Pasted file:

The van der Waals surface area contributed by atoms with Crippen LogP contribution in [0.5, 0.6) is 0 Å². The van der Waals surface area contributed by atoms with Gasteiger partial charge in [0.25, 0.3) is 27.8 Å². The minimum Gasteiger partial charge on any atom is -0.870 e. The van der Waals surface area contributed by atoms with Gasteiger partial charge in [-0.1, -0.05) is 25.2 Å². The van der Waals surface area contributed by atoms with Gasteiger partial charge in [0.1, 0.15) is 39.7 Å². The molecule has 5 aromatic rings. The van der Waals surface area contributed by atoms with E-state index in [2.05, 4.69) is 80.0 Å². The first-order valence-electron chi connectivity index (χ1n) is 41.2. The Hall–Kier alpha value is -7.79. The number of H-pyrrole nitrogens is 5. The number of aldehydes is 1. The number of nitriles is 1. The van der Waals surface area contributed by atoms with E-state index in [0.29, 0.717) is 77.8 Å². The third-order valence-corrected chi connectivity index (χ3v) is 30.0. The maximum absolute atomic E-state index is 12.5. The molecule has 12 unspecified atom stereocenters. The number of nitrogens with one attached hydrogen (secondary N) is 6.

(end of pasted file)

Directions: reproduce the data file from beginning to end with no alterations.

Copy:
The van der Waals surface area contributed by atoms with Crippen LogP contribution in [0.5, 0.6) is 0 Å². The van der Waals surface area contributed by atoms with Gasteiger partial charge in [0.25, 0.3) is 27.8 Å². The minimum Gasteiger partial charge on any atom is -0.870 e. The van der Waals surface area contributed by atoms with Gasteiger partial charge in [-0.1, -0.05) is 25.2 Å². The van der Waals surface area contributed by atoms with Gasteiger partial charge in [0.1, 0.15) is 39.7 Å². The molecule has 5 aromatic rings. The van der Waals surface area contributed by atoms with E-state index in [2.05, 4.69) is 80.0 Å². The first-order valence-electron chi connectivity index (χ1n) is 41.2. The Hall–Kier alpha value is -7.79. The number of H-pyrrole nitrogens is 5. The number of aldehydes is 1. The number of nitriles is 1. The van der Waals surface area contributed by atoms with E-state index in [0.29, 0.717) is 77.8 Å². The third-order valence-corrected chi connectivity index (χ3v) is 30.0. The maximum absolute atomic E-state index is 12.5. The molecule has 12 unspecified atom stereocenters. The number of nitrogens with one attached hydrogen (secondary N) is 6.